The inside dimensions of this tent are 90 by 54 inches with a height of 46 inches; but the facts that the roof tapers to 21 inches at one end, and the sides of this Nemo model are sloped, make it feel somewhat smaller. It’s more than enough for two people, but not with the elbow room it would need to be called “roomy.”
Now the better news: The Galaxi is well-built, able to withstand both wind and rain better than many more-expensive or highly-touted competitors. The material used throughout is polyester ripstop, between 68D and 70D, and is treated to be fully waterproof. The fly hangs low so there should be nowhere from rain to sneak in – except the fly doesn’t run far enough away from the door, so you do get drips inside when you entering or leaving the tent. The tent’s unusual aluminum pole construction with a single hub connector provides ample stability. A footprint is included, and you’re able to set up just the fly and the footprint for those beautiful, warm nights.
The Nemo Galaxi 2P doesn’t have traditional vestibules, instead relying on covered gear closets with awnings well away from the two large doors (which have a nice magnetic system holding them back in good weather). There are several vents in addition to the mesh sides, so ventilation isn’t an issue.
Setup was a bit confusing, because the metal pole system is an unfamiliar one. After a while, though, it became natural and only took ten minutes for setup or take down.
It wouldn’t be our first choice (obviously, since we’ve ranked it at #3), and it’s not quite light enough to be considered a backpacking tent. But the Galaxi 2P is a solid tent and a good buy.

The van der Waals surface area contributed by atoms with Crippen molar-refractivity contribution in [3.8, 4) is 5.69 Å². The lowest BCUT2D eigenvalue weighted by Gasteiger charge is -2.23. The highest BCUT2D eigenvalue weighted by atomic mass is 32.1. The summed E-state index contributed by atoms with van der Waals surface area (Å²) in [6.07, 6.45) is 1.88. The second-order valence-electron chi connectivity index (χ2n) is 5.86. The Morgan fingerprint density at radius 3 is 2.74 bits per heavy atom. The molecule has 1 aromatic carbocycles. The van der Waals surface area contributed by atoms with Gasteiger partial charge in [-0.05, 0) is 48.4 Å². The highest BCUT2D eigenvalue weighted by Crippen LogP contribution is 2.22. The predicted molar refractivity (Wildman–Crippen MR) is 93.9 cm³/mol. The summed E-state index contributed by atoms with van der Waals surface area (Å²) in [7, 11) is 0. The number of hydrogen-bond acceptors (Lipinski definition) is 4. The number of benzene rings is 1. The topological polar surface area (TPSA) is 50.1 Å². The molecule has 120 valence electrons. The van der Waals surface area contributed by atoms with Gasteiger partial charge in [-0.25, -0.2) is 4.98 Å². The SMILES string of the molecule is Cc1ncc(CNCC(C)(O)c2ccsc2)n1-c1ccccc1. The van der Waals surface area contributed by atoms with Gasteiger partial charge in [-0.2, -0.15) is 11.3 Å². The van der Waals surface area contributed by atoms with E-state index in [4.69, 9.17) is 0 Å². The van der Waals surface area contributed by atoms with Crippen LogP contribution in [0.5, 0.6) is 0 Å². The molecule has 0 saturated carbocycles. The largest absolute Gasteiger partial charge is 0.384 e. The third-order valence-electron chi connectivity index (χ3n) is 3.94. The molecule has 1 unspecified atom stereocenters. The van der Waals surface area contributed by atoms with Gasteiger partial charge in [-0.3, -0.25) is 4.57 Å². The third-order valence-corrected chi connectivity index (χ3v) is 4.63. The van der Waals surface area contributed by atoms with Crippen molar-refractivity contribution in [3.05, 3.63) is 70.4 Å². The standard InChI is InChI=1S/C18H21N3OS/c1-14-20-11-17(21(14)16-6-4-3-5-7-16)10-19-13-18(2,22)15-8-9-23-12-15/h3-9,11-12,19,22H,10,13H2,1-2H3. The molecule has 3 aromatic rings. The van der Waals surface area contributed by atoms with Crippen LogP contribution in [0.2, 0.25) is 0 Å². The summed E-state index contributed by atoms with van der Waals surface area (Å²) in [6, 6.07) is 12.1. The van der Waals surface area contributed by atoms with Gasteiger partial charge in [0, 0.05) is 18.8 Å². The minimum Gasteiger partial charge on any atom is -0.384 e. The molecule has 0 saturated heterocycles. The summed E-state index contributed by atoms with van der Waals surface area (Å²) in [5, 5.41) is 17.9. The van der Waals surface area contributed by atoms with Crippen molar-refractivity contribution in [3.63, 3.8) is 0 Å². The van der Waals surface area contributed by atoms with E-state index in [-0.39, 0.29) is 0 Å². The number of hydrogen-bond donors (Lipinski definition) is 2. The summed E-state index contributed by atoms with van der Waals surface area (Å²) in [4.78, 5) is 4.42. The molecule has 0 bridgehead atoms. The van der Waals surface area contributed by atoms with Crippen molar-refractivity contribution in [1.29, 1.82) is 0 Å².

Going in-depth on the Nemo Galaxi 2P & Footprint:
4. Sierra Designs Flashlight 2 UL Tent
This comes closest to being a true “backpacking tent” on our list of the top 5 best two-person camping tents. It’s only about 3½ pounds (closer to four pounds if you opt for optional vertical poles to replace trekking poles) and has an unusual design. Instead of relying on vestibules, there are awnings covering the gear storage provided on the sides of the tent. One side benefit of the construction is that you don’t have to climb over around the gear stowed in the vestibules to get inside.
The specs make the Flashlight 2 appear to have lots of room: 90 by 50 inches, with a peak internal height of 46 inches. The vertical walls are nice in terms of space, however the pitch of the fly is quite sharp, so the 46 inches is only a “true” measurement for where your head would be; the fly rapidly slopes down to about half that height. There are two doors with mesh screens providing good ventilation. Setup is better than you’d expect with a non-freestanding tent, with the directions easy to follow.